# Class 25: More Stack Frames

Back to Stack Frames. On to Symbol Tables.

Held Friday, November 1, 2002

Summary

Today we continue our investigation of stack frames by considering some particular examples.

Notes

Overview

## An Example

• Let us continue our discussion of stack frames with a simple example.
• Everyone's favorite recursive procedure is `factorial`, so we'll try that first.
• I've written slightly more explicit code than is normal to help you think about what is happening.
```function factorial(n: integer): integer;
var
tmp1: integer;
begin
if (n = 0) then
factorial := 1
else
begin
tmp := factorial(n-1);
factorial := n * tmp;
end
end;
```
• What will the stack frame for this procedure look like? Here's one simple possibility (along with an indication as to where we hope to have the frame pointer and stack pointer, assuming stacks grow downward):
```+--------------+  <- FP
|   old FP     |
+--------------+
| return value |
+--------------+
+--------------+
|      n       |
+--------------+  <- SP
```
• We'll assume that the local procedure immediately pushes room for two temporaries, giving us the following stack.
```+--------------+  <- FP
|   old FP     |
+--------------+
| return value |
+--------------+
+--------------+
|      n       |
+--------------+
|     tmp      |
+--------------+
|    extra     |
+--------------+  <- SP
```
• After a recursive call finishes, we expect to have
```+--------------+  <- FP
|   old FP     |
+--------------+
| return value |
+--------------+
+--------------+
|      n       |
+--------------+
|     tmp      |
+--------------+
|    extra     |
+--------------+  <- SP
|   our FP     |
+--------------+
| rec. result  |
+--------------+
```
• What does the assembly code for `factorial` look like? In a generic language with four bytes per word
```BEGIN_FACTORIAL:
# Do anything appropriate for the beginning of a procedure call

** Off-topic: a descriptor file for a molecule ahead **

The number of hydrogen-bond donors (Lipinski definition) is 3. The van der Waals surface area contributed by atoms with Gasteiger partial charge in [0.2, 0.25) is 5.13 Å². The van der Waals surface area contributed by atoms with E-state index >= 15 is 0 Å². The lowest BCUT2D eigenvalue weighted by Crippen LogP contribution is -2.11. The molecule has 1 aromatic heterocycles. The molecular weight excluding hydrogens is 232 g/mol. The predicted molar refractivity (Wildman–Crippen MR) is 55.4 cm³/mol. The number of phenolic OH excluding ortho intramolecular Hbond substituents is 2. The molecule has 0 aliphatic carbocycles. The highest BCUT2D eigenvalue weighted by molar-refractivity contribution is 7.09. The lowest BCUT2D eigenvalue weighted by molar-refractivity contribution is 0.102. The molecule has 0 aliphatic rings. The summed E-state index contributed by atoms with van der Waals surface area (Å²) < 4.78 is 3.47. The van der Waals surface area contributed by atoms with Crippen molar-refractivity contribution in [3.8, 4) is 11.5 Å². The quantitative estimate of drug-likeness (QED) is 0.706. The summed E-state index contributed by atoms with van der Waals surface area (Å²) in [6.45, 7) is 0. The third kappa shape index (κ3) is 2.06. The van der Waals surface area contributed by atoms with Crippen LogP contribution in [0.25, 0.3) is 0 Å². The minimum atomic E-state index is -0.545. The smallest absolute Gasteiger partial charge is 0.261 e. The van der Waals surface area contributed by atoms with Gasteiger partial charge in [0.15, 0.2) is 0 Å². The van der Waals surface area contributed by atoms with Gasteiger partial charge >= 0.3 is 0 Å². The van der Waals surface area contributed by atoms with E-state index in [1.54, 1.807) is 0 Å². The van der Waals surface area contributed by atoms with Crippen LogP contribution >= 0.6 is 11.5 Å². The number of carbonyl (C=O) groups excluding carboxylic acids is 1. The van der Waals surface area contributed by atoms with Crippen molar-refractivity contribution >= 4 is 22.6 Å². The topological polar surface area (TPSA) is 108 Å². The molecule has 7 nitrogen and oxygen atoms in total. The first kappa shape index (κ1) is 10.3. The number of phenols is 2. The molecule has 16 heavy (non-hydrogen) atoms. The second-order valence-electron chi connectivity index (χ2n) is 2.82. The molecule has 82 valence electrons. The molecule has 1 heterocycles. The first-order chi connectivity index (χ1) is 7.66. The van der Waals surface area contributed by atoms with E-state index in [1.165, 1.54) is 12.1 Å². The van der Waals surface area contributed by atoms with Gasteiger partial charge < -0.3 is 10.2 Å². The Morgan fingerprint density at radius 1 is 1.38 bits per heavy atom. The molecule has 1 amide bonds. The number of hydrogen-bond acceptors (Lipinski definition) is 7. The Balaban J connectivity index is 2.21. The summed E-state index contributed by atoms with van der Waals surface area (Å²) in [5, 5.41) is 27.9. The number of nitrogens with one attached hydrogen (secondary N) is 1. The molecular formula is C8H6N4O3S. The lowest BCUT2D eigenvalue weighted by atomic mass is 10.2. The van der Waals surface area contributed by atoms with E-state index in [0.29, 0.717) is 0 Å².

...
# if (n = 0)
START_FACTORIAL_CODE:
PUSH 8			  # Space for temps
COMPARE MEM[FP+12], CONSTANT[0]
JUMP IF EQUAL BASE_CASE
JUMP RECURSIVE_CASE
# factorial := 1
BASE_CASE:
STORE INTO MEM[FP+4] FROM CONSTANT[1]
JUMP END_FACTORIAL
# tmp := factorial(n-1)
RECURSIVE_CASE:
# Compute n-1
SUBTRACT CONSTANT[1] FROM MEM[FP+12], STORE IN MEM[SP-8]
# Call factorial
...
# Copy the value back
STORE INTO MEM[SP-8] FROM MEM[SP+4]
# factorial := n * tmp
MULTIPLY MEM[SP-12] BY MEM[SP-8], STORE IN MEM[FP+4]
JUMP END_FACTORIAL
# Clean up
END_FACTORIAL:
...
```
• Okay, what do we have to do at the beginning of a procedure? If a procedure knows how much local memory it needs, the procedure should increment the stack pointer
```# Do anything appropriate for the beginning of a procedure call
```
• At the end, the procedure should undo what it just did.
```END_FACTORIAL:
SUBTRACT CONSTANT[8] from SP
```
• It needs to restore the frame pointer
```  SET FP to MEM[FP]
```
• It also needs to return to the place that it started.
```  JMP MEM[FP+8]
```
• Now to the hard part. What do we do for a recursive procedure call?
• Before jumping to the code for the procedure, we need to store the parameter.
```  STORE INTO MEM[SP+12] FROM MEM[SP-8]
```
• We may update the frame pointer, so we store it in the next frame.
```  STORE INTO MEM[SP] FROM FP
```
• We also need to update the frame pointer. (We assume that procedures update their own stack pointers.) Conveniently, the end of one frame (given by the stack pointer) is the same as the beginning of the next frame (given by the frame pointer).
```  SET FP to SP
```
• We have to advance the stack pointer beyond the pushed stuff
```  ADD CONSTANT[16] to SP
```
```  STORE INTO MEM[SP+8], RETURN_HERE
```
• We need to call the procedure. Generically,
```  JUMP BEGIN_FACTORIAL
RETURN_HERE:
```
• We need to recover from the procedure. That means that we need to update the stack pointer to where it was before.
```  SUBTRACT CONSTANT[16] from SP
```
• We'll go through an example (and work out the kinks) in class.

## History

Thursday, 29 August 2002

• First version, based somewhat on outlines from CS362 2001S.

Back to Stack Frames. On to Symbol Tables.

Disclaimer: I usually create these pages on the fly, which means that I rarely proofread them and they may contain bad grammar and incorrect details. It also means that I tend to update them regularly (see the history for more details). Feel free to contact me with any suggestions for changes.

This document was generated by Siteweaver on Fri Dec 6 10:38:24 2002.
The source to the document was last modified on Wed Sep 4 10:08:36 2002.
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